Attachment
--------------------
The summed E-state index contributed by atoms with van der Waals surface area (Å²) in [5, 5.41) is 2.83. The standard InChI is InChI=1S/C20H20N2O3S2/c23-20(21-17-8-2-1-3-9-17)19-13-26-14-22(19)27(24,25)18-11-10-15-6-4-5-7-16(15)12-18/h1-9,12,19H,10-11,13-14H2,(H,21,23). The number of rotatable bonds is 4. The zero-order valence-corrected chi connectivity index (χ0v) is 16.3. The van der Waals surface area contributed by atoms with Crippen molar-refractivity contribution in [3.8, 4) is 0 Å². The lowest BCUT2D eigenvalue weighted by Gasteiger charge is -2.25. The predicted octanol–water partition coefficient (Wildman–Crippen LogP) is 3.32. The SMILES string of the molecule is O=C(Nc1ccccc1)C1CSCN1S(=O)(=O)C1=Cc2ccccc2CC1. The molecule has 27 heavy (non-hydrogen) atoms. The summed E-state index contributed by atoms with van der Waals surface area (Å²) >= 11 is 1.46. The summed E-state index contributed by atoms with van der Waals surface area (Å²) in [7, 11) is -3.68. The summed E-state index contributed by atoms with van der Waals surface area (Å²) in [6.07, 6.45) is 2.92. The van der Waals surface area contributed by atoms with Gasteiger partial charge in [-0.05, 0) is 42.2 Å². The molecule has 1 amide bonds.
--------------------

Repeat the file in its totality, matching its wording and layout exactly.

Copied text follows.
The summed E-state index contributed by atoms with van der Waals surface area (Å²) in [5, 5.41) is 2.83. The standard InChI is InChI=1S/C20H20N2O3S2/c23-20(21-17-8-2-1-3-9-17)19-13-26-14-22(19)27(24,25)18-11-10-15-6-4-5-7-16(15)12-18/h1-9,12,19H,10-11,13-14H2,(H,21,23). The number of rotatable bonds is 4. The zero-order valence-corrected chi connectivity index (χ0v) is 16.3. The van der Waals surface area contributed by atoms with Crippen molar-refractivity contribution in [3.8, 4) is 0 Å². The lowest BCUT2D eigenvalue weighted by Gasteiger charge is -2.25. The predicted octanol–water partition coefficient (Wildman–Crippen LogP) is 3.32. The SMILES string of the molecule is O=C(Nc1ccccc1)C1CSCN1S(=O)(=O)C1=Cc2ccccc2CC1. The molecule has 27 heavy (non-hydrogen) atoms. The summed E-state index contributed by atoms with van der Waals surface area (Å²) >= 11 is 1.46. The summed E-state index contributed by atoms with van der Waals surface area (Å²) in [7, 11) is -3.68. The summed E-state index contributed by atoms with van der Waals surface area (Å²) in [6.07, 6.45) is 2.92. The van der Waals surface area contributed by atoms with Gasteiger partial charge in [-0.05, 0) is 42.2 Å². The molecule has 1 amide bonds.